From the November 2009 Hideaway Report
During our recent trip to Asia, we found ourselves in Bangkok and decided on a whim to revisit the stupendous temples at Angkor Wat in Cambodia. (It is only an hour by air from the Thai capital to the city of Siem Reap near the ruins.)
The golden age of Angkor came at the end of the 12th century, when the city controlled a vast empire. Abandoned in 1431, it slowly disappeared into the jungle, only to be rediscovered in 1860 by Frenchman Henri Mouhot. At least three full days are required to appreciate the complex, including majestic Angkor Wat itself; the Bayon temple at Angkor Thom, where huge enigmatic faces gaze from the massive stone columns; and the jungle ruins of Ta Prohm, gripped by the python-like roots of strangler fig trees. For close to 20 years, the site was inaccessible as a result of the mayhem caused by the Khmer Rouge and the land mines they had gratuitously sown. Nowadays, however, Angkor is very much on the tourist circuit and, during the winter dry season from November to March, it receives several thousand visitors a day. Fortunately, much of the area is still partially overgrown, and with a first-rate guide, it is possible to escape the crowds. As with many celebrated archaeological remains, the golden rule is to rise early and arrive at the temple before dawn.
Today, Siem Reap is Cambodia's fastest-growing city, with close to 150,000 inhabitants. Having been away for a few years, we were astonished to see how many hotels had sprouted.
On our previous trip, we had stayed at Amansara, an exquisite enclave of just 24 suites in the grounds of a guesthouse that once belonged to King Norodom Sihanouk. If price is not a primary consideration, Amansara remains the best that Siem Reap has to offer. But if a rate approaching $1,000 a night seems a little steep in these recessionary times, there is now an attractive and less expensive alternative.
Unlike Amansara, La Résidence d'Angkor is located right in town, close to its colorful markets, on the banks of the Siem Reap River, which flows down to Tonle Sap ("Great Lake"). La Résidence asserts its charm from the moment you set foot in the dramatic reception area, a soaring space with its ceiling supported by massive teak beams. The floors are of local stone, and behind the front desk is an intricate frieze of dancing apsaras (celestial nymphs). Everywhere, the design and craftsmanship are of the highest order. All of the 55 rooms and suites are pleasingly spacious, with floor-to-ceiling windows and either balconies or terraces. Lustrous hardwoods, bamboo and local silk combine to create a seductive environment. Lavish baths come with double vanities and deep terrazzo tubs.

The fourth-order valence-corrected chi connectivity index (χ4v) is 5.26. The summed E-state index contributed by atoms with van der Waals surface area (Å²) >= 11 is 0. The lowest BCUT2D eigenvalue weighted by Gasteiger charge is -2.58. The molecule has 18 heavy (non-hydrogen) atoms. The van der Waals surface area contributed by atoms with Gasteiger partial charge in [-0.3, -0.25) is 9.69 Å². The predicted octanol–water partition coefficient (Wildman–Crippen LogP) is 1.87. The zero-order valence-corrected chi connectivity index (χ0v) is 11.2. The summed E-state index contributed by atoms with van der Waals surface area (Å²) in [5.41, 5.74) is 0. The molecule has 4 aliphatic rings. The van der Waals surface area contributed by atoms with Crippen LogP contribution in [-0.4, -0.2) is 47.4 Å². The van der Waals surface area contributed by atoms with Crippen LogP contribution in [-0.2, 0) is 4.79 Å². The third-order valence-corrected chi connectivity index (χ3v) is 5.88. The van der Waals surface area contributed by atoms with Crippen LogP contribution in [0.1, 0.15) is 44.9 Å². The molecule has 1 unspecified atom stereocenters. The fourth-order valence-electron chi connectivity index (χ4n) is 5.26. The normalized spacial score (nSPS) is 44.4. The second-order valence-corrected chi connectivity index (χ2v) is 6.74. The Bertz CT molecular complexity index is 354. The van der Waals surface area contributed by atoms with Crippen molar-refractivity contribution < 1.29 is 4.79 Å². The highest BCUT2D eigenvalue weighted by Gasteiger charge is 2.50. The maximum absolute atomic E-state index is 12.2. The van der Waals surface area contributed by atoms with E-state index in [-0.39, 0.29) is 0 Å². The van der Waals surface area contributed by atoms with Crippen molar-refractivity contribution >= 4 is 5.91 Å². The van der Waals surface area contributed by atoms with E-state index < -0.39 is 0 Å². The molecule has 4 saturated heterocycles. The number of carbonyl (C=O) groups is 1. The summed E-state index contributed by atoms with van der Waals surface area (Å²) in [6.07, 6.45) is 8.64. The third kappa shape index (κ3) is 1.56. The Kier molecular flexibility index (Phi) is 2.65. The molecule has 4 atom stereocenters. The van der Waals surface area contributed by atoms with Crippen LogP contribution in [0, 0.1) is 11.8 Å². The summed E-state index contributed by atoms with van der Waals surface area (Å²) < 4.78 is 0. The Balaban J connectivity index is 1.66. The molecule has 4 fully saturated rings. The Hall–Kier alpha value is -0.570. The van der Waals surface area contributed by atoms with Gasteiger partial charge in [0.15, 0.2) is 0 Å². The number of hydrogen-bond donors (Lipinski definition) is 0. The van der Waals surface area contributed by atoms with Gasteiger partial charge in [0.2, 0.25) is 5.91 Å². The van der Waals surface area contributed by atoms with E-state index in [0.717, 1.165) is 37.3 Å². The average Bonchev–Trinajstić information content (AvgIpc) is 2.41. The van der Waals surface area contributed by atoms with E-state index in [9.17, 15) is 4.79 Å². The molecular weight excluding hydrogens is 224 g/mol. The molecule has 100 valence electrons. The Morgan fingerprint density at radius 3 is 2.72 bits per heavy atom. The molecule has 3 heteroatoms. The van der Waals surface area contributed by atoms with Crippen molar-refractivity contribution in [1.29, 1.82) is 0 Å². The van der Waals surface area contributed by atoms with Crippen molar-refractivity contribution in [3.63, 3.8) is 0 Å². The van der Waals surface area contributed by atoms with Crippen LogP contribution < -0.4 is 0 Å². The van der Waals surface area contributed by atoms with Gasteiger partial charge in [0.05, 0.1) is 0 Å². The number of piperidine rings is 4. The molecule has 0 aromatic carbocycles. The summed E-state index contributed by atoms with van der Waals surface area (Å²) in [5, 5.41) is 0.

One of the chief joys of La Résidence is its lovely walled garden, which contains a riot of bougainvillea and frangipani beneath spreading palms. At the garden's center is a huge and irresistible pool, lined with handmade mosaics in multiple shades of green.
In The Dining Room, the lighting is flattering, and the walls are hung with exquisite examples of local artistry. Tables are set both indoors and outdoors, but owing to the humidity, we chose to eat inside. The menu includes both French and Khmer dishes, but we opted for Cambodian curries, which tend to be milder than those of Thailand, and particularly enjoyed a yellow curry with generous chunks of local freshwater fish. The service was poised and charming.
Elsewhere, the Pool Bar provides a stylish setting for a light lunch and the BBQ Restaurant offers a teppanyaki table, as well as grilled meats and fish. A variety of spa treatments is available, the signature offering being the "Khmer Inspiration," which includes acupuncture as well as stretching exercises and massage.
Overall, La Résidence d'Angkor is delightful. However, avoid rooms overlooking the river, as these can be noisy when local boat races are taking place.
La Résidence d'Angkor 93 Royal Deluxe Room, from $365; Suite, from $515. Siem Reap, Cambodia.